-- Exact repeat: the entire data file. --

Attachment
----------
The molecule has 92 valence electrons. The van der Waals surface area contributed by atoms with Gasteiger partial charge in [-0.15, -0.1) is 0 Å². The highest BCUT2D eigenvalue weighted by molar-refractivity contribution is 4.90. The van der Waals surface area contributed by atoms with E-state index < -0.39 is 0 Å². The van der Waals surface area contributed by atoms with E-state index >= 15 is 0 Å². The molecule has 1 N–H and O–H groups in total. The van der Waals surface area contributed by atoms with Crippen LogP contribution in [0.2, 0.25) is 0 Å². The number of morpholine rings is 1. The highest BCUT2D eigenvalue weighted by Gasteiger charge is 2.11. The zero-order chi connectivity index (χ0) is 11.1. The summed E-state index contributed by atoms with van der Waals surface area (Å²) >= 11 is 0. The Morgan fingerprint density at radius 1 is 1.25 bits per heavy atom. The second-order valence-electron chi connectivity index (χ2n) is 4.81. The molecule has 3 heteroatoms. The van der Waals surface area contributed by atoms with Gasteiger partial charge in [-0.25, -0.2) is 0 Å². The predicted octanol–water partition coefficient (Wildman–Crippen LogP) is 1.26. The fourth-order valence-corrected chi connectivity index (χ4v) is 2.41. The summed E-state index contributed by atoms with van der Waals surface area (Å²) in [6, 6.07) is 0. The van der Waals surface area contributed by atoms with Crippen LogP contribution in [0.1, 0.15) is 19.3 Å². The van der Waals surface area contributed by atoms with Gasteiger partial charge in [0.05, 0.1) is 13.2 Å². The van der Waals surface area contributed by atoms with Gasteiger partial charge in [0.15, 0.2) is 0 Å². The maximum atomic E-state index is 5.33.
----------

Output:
The molecule has 92 valence electrons. The van der Waals surface area contributed by atoms with Gasteiger partial charge in [-0.15, -0.1) is 0 Å². The highest BCUT2D eigenvalue weighted by molar-refractivity contribution is 4.90. The van der Waals surface area contributed by atoms with E-state index < -0.39 is 0 Å². The van der Waals surface area contributed by atoms with E-state index >= 15 is 0 Å². The molecule has 1 N–H and O–H groups in total. The van der Waals surface area contributed by atoms with Crippen LogP contribution in [0.2, 0.25) is 0 Å². The number of morpholine rings is 1. The highest BCUT2D eigenvalue weighted by Gasteiger charge is 2.11. The zero-order chi connectivity index (χ0) is 11.1. The summed E-state index contributed by atoms with van der Waals surface area (Å²) >= 11 is 0. The Morgan fingerprint density at radius 1 is 1.25 bits per heavy atom. The second-order valence-electron chi connectivity index (χ2n) is 4.81. The molecule has 3 heteroatoms. The van der Waals surface area contributed by atoms with Gasteiger partial charge in [-0.25, -0.2) is 0 Å². The predicted octanol–water partition coefficient (Wildman–Crippen LogP) is 1.26. The fourth-order valence-corrected chi connectivity index (χ4v) is 2.41. The summed E-state index contributed by atoms with van der Waals surface area (Å²) in [6, 6.07) is 0. The van der Waals surface area contributed by atoms with Crippen LogP contribution in [0.1, 0.15) is 19.3 Å². The van der Waals surface area contributed by atoms with Gasteiger partial charge in [0.05, 0.1) is 13.2 Å². The van der Waals surface area contributed by atoms with Gasteiger partial charge in [0.15, 0.2) is 0 Å². The maximum atomic E-state index is 5.33.